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Does Metro’s new accident policy put seniors and the poor at a disadvantage?

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Illustration: Lex Cannon

The Las Vegas Metropolitan Police Department stopped responding to most non-injury traffic accidents a month ago to “concentrate on enforcement” aimed at reducing fatalities (i.e. giving out more speeding tickets). Public reaction has been pretty negative, with many concerned that insurance claims will be impacted by the lack of third-party perspective. With the onus on us to report our own fender benders to the DMV and insurance companies, there’s a potentially glaring problem in the first line of Metro’s primer: “Take a picture, if it is safe to do so, to visually document the damage.”

Sure, a lot of people have smartphones. But a 2013 Pew Research Center survey found that 9 percent of Americans don’t even own a basic cell phone—and the 35 percent who do may lack sophisticated photo and video capabilities or access to apps designed for cataloging an accident scene.

A little over half of the population is smartphone-equipped, the smallest demographic slice being age 65 and older (only 18 percent adoption compared to about 80 percent among consumers 18 to 34). UNLV Assistant Professor of Sociology Taka Yamashita says the disparity has to do with the “cohort” or time in which older generations grew up, as well as declining cognitive and physical functions that make it harder to use certain devices. But the stereotype that seniors universally shun new technology falls apart next to high adoption rates by those with bigger incomes and advanced degrees. Regardless of age, the poor and less educated are least likely to own smartphones, but Yamashita believes even savvy users with the shiniest devices may have trouble in the aftermath of a crash.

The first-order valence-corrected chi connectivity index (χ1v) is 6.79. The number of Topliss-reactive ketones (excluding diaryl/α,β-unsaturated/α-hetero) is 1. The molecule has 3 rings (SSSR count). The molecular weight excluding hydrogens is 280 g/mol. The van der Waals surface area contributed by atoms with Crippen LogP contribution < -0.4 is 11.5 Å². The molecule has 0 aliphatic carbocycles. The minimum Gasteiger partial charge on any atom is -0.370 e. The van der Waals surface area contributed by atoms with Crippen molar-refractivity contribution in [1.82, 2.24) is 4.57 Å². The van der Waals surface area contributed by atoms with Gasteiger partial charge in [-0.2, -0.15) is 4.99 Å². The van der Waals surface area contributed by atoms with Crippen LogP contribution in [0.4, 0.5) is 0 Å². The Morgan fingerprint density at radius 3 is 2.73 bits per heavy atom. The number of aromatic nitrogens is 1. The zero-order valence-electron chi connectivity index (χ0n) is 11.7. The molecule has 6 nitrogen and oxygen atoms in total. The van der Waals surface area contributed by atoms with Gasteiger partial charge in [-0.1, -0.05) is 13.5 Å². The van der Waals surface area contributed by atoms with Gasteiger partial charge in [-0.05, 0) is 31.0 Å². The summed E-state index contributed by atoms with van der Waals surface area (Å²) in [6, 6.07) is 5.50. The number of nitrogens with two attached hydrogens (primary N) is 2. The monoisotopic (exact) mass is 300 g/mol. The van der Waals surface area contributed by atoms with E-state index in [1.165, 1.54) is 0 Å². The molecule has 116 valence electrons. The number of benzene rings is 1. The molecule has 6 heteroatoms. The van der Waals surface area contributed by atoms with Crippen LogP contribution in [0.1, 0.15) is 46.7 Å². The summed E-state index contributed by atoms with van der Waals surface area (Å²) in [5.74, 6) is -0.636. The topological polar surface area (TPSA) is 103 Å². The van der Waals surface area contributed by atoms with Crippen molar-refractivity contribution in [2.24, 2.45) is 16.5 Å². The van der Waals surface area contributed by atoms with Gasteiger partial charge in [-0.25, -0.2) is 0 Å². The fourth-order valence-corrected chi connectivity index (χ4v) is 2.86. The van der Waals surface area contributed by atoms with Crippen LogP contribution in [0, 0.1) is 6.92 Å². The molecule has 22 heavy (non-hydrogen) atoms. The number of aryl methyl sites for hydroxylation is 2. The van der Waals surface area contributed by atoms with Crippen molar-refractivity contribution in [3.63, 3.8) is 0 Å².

“If they don’t know how to systematically document the incident or how to construct a coherent story … it doesn’t matter if they have lots of pictures,” he says, asserting that from digital natives to baby boomers, Las Vegans would benefit from more education about what to do in the crucial moment—before they’re actually in it. Especially if calling up that handy Metro primer would require fleeing the scene to find a computer.

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Erin Ryan

Erin got her first newspaper job in 2002 thanks to a campfire story about Bigfoot. In her award-winning work for ...

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